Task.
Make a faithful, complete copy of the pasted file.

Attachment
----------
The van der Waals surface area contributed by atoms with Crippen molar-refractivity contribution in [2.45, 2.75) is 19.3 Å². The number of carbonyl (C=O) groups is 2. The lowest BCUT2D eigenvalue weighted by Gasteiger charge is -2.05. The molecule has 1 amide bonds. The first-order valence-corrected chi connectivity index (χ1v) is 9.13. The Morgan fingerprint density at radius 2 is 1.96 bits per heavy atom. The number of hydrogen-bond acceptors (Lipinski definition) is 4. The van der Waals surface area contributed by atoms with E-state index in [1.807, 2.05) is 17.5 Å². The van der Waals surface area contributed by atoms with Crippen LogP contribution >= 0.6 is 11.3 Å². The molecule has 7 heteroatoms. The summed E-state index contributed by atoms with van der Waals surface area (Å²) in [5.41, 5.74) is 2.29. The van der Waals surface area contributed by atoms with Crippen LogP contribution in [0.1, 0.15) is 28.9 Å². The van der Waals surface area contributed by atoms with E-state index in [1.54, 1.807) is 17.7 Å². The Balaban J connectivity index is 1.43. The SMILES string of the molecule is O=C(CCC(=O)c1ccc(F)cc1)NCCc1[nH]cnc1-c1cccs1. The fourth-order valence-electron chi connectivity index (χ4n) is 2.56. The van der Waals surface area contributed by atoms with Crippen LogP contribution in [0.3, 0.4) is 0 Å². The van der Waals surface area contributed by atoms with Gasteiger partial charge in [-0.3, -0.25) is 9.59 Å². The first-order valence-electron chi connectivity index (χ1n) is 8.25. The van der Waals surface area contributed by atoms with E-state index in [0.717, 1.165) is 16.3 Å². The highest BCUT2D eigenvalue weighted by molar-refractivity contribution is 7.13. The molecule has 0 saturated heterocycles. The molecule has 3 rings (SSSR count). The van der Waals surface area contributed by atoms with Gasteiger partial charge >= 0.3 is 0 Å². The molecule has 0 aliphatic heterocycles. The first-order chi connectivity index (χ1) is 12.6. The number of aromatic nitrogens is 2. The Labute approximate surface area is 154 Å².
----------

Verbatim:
The van der Waals surface area contributed by atoms with Crippen molar-refractivity contribution in [2.45, 2.75) is 19.3 Å². The number of carbonyl (C=O) groups is 2. The lowest BCUT2D eigenvalue weighted by Gasteiger charge is -2.05. The molecule has 1 amide bonds. The first-order valence-corrected chi connectivity index (χ1v) is 9.13. The Morgan fingerprint density at radius 2 is 1.96 bits per heavy atom. The number of hydrogen-bond acceptors (Lipinski definition) is 4. The van der Waals surface area contributed by atoms with E-state index in [1.807, 2.05) is 17.5 Å². The van der Waals surface area contributed by atoms with Crippen LogP contribution >= 0.6 is 11.3 Å². The molecule has 7 heteroatoms. The summed E-state index contributed by atoms with van der Waals surface area (Å²) in [5.41, 5.74) is 2.29. The van der Waals surface area contributed by atoms with Crippen LogP contribution in [0.1, 0.15) is 28.9 Å². The van der Waals surface area contributed by atoms with E-state index in [1.54, 1.807) is 17.7 Å². The Balaban J connectivity index is 1.43. The SMILES string of the molecule is O=C(CCC(=O)c1ccc(F)cc1)NCCc1[nH]cnc1-c1cccs1. The fourth-order valence-electron chi connectivity index (χ4n) is 2.56. The van der Waals surface area contributed by atoms with Crippen LogP contribution in [0.3, 0.4) is 0 Å². The van der Waals surface area contributed by atoms with Gasteiger partial charge in [-0.3, -0.25) is 9.59 Å². The first-order valence-electron chi connectivity index (χ1n) is 8.25. The van der Waals surface area contributed by atoms with E-state index in [0.717, 1.165) is 16.3 Å². The highest BCUT2D eigenvalue weighted by molar-refractivity contribution is 7.13. The molecule has 0 saturated heterocycles. The molecule has 3 rings (SSSR count). The van der Waals surface area contributed by atoms with Gasteiger partial charge >= 0.3 is 0 Å². The molecule has 0 aliphatic heterocycles. The first-order chi connectivity index (χ1) is 12.6. The number of aromatic nitrogens is 2. The Labute approximate surface area is 154 Å².